While American millennials are financially behind previous generations, outside factors presented this demographic with financial struggles that previous generations didn’t deal with.
The oldest millennials took the brunt of The Great Recession head-on. Younger millennials entered at a better economic time but still face their own financial challenges.
According to SmartAsset, the average American millennial earns $35,592, which when adjusted for inflation, is an estimated 20 percent lower than the average salary for a baby boomer at the same age.
This lower individual income, along with student loan debt and stagnant wage growth, is a contributing factor to millennials having an average net worth of about $8,000. According to the 2018 Country Financial Security Index, 53 percent of Americans ages 21 to 37 have received financial assistance from a parent, guardian, or family member.
Despite having a smaller pile of cash to work with, millennials are proving to be more dedicated to saving than previous generations, and more disciplined with financial planning and sticking to a budget.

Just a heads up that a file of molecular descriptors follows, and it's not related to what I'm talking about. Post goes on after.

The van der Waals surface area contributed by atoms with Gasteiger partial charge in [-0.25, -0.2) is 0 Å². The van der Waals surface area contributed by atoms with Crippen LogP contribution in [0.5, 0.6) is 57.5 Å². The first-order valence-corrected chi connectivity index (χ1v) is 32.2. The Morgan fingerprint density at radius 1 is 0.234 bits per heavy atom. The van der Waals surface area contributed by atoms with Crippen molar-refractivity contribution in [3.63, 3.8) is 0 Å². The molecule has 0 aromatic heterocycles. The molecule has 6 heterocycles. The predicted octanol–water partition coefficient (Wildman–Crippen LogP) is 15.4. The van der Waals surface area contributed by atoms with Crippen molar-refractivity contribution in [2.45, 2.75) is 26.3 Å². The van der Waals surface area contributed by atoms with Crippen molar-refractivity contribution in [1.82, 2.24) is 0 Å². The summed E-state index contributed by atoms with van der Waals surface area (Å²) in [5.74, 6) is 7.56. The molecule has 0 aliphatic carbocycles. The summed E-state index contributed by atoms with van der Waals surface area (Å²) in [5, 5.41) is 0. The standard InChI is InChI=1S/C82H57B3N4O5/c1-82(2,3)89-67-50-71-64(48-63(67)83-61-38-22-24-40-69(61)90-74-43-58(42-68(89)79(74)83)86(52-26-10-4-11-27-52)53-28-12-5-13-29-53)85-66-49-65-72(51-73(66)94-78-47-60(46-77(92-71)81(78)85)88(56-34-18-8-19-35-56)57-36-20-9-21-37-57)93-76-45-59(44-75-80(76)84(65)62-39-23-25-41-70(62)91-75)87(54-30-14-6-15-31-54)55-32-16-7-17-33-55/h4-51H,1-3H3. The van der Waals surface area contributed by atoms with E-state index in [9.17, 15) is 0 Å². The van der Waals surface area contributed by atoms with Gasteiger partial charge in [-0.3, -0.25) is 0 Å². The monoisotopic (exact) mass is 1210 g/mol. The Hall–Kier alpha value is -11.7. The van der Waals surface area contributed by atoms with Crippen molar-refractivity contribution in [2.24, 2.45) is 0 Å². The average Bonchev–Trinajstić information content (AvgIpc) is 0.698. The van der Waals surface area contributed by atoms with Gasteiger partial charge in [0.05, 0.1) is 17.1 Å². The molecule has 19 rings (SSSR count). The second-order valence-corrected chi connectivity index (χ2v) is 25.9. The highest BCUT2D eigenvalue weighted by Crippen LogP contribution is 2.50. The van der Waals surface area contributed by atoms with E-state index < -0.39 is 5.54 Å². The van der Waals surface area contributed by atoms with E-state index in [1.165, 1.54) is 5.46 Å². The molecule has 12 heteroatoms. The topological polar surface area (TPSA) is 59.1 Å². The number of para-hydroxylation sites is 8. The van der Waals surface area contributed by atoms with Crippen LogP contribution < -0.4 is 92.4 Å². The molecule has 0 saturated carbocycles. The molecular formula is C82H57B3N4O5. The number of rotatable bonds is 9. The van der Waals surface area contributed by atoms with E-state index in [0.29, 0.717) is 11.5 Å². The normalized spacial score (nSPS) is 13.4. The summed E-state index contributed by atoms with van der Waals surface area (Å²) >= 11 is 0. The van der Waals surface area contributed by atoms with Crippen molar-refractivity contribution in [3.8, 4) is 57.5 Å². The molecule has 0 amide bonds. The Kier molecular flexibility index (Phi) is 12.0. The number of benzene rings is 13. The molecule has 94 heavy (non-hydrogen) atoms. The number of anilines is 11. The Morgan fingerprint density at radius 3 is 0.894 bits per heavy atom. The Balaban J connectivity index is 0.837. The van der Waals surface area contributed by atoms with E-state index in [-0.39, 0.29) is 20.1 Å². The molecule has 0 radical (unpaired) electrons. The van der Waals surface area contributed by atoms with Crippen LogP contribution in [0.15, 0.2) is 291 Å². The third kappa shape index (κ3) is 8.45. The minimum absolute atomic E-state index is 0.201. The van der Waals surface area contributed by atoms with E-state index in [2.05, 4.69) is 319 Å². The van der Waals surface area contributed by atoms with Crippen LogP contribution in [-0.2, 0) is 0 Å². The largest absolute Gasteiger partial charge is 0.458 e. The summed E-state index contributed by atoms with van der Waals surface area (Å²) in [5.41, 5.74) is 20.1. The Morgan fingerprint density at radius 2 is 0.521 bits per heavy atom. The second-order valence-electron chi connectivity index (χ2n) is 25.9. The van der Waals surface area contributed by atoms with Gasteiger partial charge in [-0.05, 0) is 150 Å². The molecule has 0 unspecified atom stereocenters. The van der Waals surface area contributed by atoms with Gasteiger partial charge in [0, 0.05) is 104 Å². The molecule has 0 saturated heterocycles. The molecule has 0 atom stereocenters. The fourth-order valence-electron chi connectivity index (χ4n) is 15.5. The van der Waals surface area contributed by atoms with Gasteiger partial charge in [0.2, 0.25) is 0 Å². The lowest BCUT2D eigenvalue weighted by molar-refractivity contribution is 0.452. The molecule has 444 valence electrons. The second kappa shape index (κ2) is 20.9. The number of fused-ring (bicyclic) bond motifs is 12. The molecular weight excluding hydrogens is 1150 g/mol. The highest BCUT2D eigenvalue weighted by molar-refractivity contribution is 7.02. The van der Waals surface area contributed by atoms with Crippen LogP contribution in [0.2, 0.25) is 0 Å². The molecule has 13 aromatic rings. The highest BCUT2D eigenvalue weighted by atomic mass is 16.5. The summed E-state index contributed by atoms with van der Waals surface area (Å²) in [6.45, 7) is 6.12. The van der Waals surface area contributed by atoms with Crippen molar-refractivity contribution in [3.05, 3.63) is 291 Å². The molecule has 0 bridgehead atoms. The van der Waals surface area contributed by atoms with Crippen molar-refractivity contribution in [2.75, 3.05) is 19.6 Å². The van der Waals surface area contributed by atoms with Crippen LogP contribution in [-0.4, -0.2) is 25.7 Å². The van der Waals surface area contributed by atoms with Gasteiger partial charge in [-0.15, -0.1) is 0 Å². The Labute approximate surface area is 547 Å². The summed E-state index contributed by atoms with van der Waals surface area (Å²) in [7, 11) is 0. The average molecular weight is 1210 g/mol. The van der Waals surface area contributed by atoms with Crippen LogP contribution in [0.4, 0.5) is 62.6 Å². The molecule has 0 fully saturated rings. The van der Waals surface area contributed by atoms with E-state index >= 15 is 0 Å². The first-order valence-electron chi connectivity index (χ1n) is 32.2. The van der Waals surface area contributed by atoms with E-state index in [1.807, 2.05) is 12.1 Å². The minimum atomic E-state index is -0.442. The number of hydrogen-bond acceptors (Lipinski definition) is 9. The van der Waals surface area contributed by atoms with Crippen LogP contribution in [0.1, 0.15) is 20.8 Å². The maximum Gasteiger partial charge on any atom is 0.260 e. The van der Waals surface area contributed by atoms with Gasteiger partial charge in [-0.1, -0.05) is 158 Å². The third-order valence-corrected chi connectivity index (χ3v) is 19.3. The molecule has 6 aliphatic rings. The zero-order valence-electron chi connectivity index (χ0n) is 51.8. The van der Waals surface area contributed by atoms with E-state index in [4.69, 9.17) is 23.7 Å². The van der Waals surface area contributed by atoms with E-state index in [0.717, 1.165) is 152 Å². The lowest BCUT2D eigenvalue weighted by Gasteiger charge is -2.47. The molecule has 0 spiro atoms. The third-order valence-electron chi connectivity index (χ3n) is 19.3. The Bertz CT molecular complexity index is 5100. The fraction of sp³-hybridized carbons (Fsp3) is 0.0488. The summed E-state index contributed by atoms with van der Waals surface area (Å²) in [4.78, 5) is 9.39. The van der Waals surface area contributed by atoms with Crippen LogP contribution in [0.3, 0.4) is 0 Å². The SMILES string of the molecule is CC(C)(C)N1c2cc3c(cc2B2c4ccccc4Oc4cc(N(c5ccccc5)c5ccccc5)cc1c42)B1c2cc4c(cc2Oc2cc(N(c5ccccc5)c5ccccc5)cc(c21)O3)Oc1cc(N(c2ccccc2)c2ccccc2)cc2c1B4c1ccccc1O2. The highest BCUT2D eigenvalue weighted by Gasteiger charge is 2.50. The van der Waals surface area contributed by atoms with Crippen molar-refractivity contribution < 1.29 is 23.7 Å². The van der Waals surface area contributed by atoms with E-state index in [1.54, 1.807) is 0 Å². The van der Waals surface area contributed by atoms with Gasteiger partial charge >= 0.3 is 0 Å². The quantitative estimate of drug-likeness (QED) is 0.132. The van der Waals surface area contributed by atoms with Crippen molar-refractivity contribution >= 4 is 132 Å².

As a result, millennials are delaying homeownership and renting longer, getting married later, and having kids later in life.
Millennials also define wealth differently than previous generations. Their generation is less driven by consumerism and owning things, and more by the value of experiences. They prioritize living a rich life ahead of being financially rich.
While millennials are literally paying their dues now, the future is bright. Improved economic conditions, the anticipated great wealth transfer coming from baby-boomer inheritances, good savings habits, and low unemployment rates means they can catch up.
Also, while earnings are less for individuals, a study by the Pew Research Center showed millennial married households are earning more than previous generations. This is why millennials have been labeled as both the poorest AND richest generation.
Nothing comes easy in life, and millennials were dealt a bad hand with some financial challenges that they inherited from previous generations.
However, as the largest living generation with an increased income as they age up, an affinity for paying off debt, and a healthier attitude toward their money, millennials will experience better times ahead.